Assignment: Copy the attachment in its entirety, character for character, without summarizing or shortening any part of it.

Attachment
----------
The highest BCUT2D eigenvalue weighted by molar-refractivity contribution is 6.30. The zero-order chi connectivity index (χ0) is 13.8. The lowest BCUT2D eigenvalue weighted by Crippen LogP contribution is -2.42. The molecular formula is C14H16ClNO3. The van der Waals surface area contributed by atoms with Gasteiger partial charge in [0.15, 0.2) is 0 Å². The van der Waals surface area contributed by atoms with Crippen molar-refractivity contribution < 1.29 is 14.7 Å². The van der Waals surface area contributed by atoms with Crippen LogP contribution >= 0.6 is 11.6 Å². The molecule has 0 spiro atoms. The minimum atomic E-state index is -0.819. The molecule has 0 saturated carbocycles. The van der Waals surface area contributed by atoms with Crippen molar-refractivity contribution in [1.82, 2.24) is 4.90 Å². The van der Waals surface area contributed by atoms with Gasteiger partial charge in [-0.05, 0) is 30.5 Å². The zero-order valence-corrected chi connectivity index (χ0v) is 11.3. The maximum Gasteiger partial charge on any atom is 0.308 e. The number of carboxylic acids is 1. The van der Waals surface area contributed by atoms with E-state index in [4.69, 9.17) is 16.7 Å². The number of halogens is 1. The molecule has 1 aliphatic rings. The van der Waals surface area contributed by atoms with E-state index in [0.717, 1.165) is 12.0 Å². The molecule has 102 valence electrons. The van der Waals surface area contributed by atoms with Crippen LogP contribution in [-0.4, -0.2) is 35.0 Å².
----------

The highest BCUT2D eigenvalue weighted by molar-refractivity contribution is 6.30. The zero-order chi connectivity index (χ0) is 13.8. The lowest BCUT2D eigenvalue weighted by Crippen LogP contribution is -2.42. The molecular formula is C14H16ClNO3. The van der Waals surface area contributed by atoms with Gasteiger partial charge in [0.15, 0.2) is 0 Å². The van der Waals surface area contributed by atoms with Crippen molar-refractivity contribution < 1.29 is 14.7 Å². The van der Waals surface area contributed by atoms with Crippen LogP contribution >= 0.6 is 11.6 Å². The molecule has 0 spiro atoms. The minimum atomic E-state index is -0.819. The molecule has 0 saturated carbocycles. The van der Waals surface area contributed by atoms with Crippen molar-refractivity contribution in [1.82, 2.24) is 4.90 Å². The van der Waals surface area contributed by atoms with Gasteiger partial charge in [-0.05, 0) is 30.5 Å². The zero-order valence-corrected chi connectivity index (χ0v) is 11.3. The maximum Gasteiger partial charge on any atom is 0.308 e. The number of carboxylic acids is 1. The van der Waals surface area contributed by atoms with E-state index in [4.69, 9.17) is 16.7 Å². The number of halogens is 1. The molecule has 1 aliphatic rings. The van der Waals surface area contributed by atoms with E-state index in [0.717, 1.165) is 12.0 Å². The molecule has 102 valence electrons. The van der Waals surface area contributed by atoms with Crippen LogP contribution in [-0.4, -0.2) is 35.0 Å².